Make negotiation great again

Two people are fitting pieces of a puzzle together. Collaborating to create something new.

Not all negotiations are win/lose. You don’t have to channel the former US President to be successful. In fact, that type of aggressive, confrontational negotiation really won’t get you very far if you’re a woman. That’s because there are two things we always need to remember, going into any kind of negotiation. 1) Most negotiations are not high-pressure, high-stakes affairs. 2) If you assume a new personality in a negotiation, you will appear inauthentic and overly aggressive – which will not help you win.

Most women experience some level of fear or anxiety when they think about negotiation. Partly, that’s because most of us don’t have a good understanding of what negotiation is. It’s not just the high-conflict divorce and real estate negotiation that we think of. Most negotiations represent an opportunity to build a relationship between you and the other person. But this can only happen if you approach the conversation with an expectation that you will be able to collaborate to secure a win-win agreement.

Integrative vs Distributive Negotiation

In my courses, I always start with a deep dive into the different types of negotiation that we will encounter in life. We tend to think of distributive negotiations first – the ones that are high pressure, high stakes, and where the pie is only so big…and the point of the negotiation is to get the biggest piece of pie.

That type of negotiation often leads to a further fracturing of the relationship (think nasty divorce), or takes place where there really is no relationship of importance at play (think real estate deal). But when you’re negotiating for a job offer or as an entrepreneur working with suppliers, the person you’re negotiating with represents a relationship that you want to maintain – but also enhance. This calls for a different type of negotiation – integrative negotiation.

Integrative negotiation is collaborative in nature. It is an approach that recognizes that both people come from different starting points with different needs, but they want to land on an agreement that is mutually beneficial. The process is one of creativity, and of defining new value. While it can be about trading one thing for another, more often, it’s about deeply understanding each others’ needs and using the negotiation to solve those needs with a creative solution.

If distributive negotiation is about getting a bigger slice of pie, integrative negotiation is about making a bigger pie.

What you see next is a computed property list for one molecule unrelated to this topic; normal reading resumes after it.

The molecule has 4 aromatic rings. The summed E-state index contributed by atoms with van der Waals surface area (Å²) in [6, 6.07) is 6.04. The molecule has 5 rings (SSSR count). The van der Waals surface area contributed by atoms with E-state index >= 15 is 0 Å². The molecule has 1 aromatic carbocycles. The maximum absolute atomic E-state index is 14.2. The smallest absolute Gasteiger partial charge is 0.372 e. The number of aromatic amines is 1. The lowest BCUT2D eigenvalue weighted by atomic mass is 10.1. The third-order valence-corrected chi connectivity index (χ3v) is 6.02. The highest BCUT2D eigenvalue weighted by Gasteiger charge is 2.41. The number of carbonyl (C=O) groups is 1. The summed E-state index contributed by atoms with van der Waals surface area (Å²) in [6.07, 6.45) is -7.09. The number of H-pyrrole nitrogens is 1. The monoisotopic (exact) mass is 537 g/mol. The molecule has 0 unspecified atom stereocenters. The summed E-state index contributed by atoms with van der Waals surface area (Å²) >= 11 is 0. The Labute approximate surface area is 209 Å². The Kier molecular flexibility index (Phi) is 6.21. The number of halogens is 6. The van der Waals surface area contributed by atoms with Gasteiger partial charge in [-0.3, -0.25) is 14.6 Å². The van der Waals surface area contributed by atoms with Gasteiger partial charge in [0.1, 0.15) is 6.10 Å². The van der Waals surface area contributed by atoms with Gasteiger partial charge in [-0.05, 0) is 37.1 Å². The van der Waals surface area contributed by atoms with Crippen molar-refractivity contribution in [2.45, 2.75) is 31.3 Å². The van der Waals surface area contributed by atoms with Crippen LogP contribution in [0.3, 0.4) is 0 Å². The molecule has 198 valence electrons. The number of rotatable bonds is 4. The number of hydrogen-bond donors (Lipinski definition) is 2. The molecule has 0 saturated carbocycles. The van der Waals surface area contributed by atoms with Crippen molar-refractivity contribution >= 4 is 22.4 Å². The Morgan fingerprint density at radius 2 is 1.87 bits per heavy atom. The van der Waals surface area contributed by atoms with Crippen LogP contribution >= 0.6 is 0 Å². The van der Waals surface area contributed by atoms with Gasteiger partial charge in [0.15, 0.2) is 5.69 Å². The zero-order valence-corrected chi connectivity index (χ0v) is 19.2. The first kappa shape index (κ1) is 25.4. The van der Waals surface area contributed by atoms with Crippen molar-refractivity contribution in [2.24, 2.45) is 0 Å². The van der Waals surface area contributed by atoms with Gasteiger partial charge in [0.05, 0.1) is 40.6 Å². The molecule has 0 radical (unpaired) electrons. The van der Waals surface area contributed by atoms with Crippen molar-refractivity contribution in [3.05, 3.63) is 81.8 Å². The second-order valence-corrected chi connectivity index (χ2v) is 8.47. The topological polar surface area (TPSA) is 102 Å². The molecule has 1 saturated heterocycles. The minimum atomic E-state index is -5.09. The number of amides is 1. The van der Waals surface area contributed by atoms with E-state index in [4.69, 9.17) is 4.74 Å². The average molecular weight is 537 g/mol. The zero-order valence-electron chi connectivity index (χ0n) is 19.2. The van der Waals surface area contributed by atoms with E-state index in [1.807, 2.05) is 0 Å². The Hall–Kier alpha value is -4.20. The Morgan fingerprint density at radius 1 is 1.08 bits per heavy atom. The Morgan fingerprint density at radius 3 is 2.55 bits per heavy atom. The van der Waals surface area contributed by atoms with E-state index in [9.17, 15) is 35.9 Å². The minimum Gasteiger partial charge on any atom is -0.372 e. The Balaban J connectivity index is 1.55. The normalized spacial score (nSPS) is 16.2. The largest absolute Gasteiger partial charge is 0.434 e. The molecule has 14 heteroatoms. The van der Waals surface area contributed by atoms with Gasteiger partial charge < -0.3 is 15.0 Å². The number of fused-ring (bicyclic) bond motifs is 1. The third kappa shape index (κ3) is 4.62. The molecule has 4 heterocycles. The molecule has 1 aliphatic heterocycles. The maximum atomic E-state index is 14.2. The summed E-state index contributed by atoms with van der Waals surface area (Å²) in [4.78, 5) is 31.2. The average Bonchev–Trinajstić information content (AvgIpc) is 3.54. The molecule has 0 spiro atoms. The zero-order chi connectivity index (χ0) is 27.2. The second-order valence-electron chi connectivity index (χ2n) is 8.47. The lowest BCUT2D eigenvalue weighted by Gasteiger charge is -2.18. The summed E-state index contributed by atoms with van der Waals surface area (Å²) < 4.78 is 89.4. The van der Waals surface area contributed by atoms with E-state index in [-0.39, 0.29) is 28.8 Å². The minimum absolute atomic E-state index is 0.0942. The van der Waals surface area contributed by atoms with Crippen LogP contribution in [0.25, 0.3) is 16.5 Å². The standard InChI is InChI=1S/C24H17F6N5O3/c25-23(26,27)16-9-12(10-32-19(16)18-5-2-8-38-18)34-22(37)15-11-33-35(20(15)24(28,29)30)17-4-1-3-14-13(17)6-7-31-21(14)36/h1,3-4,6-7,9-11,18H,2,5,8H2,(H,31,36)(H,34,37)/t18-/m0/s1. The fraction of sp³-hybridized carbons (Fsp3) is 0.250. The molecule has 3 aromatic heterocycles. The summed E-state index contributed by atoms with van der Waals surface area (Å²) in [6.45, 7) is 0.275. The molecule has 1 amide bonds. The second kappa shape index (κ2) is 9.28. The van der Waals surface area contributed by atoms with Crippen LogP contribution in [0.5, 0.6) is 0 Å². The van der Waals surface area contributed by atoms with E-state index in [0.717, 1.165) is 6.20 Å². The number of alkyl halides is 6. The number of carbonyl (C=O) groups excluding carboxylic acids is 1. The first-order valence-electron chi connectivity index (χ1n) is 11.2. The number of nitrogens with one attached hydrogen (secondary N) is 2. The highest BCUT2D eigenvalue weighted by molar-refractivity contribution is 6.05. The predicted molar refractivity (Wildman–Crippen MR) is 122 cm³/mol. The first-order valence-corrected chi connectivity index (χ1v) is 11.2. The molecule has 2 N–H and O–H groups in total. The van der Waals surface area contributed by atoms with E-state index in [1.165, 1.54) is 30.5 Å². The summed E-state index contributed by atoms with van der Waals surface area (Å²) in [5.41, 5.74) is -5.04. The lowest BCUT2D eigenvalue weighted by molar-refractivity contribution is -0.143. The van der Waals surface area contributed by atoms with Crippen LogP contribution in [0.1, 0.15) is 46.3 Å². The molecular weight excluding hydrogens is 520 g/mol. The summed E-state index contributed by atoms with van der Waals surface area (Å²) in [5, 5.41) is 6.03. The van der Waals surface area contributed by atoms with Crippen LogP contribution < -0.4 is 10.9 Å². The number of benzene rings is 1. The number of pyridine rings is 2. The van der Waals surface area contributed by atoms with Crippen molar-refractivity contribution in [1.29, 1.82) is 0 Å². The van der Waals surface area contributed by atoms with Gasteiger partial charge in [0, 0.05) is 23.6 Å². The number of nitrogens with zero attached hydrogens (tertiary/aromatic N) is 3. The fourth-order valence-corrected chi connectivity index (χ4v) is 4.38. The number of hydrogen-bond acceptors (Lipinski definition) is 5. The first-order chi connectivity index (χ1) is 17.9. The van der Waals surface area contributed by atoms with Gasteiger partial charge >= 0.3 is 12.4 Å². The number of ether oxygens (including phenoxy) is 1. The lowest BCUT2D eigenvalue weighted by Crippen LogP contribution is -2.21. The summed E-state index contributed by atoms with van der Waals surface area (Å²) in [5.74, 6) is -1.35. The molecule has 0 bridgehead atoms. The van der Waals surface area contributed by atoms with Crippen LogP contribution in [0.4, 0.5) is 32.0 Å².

Who doesn’t love more pie? What I mean by this is that there are often highly valuable add-ons that can be brought into the negotiation, which provide important wins for each person, but which may not be a big deal to the other person. As an example, in a job negotiation, the salary might not be able to move beyond a certain point, but there might be opportunities for significant educational investment or additional paid time off. Each of these would have high value to you, but might be easy for the employer to say yes to, because they come out of different budgets or they have more flexibility on those items. Integrative negotiation is about integrating multiple opportunities and benefits into an elegant solution that makes you both happy.

No red hats please

Great negotiation starts with great relationships. And that means being your authentic, genuine, empathetic self. Women are most often criticized for overcompensating in a negotiation – for acting like a tough, aggressive opponent, rather than a collaborative negotiation partner. Trying to be something you are not rarely works in your favour. Pretending to be a tough negotiator when you really just want a fair deal is, quite frankly, a terrible idea.

I’ve written before about empathy and its importance in negotiation. As women, we have it in spades, because we were socialized to be kind and compassionate, to listen and try to help others. This is really effective in integrative negotiation. So don’t try to undermine your natural instincts.

It’s ok to want the other party to win too. It’s ok to want your new boss to like you. It’s ok to want to add value to the services you provide to your clients. It’s ok to want the other person to be happy. This is a completely reasonable – and attainable – outcome of integrative negotiation.

If you want to hear more about integrative negotiation, then listen to my recent podcast interview for the Empowerpreneurs Podcast with Kaïna Suny, who is based in Paris. This was a terrific long-form conversation, where we covered a lot of ground, including:

  • Why women see negotiation as intimidating
  • The difference between men and women in negotiation
  • The importance of negotiation for women entrepreneurs
  • Where women struggle when it comes to negotiation and how to prepare ourselves for negotiating

Keep learning!

If you are interested in growing your negotiation skills to increase your income, benefits, and opportunities, be sure to check out my digital and live Fearless Negotiation programs, which are designed specifically for women. If you’re not quite ready to dive in, then be sure to sign up below to get my weekly newsletter, which features information, education, and learning opportunities that can help you negotiate more effectively. It’s free and you can opt out at any time.

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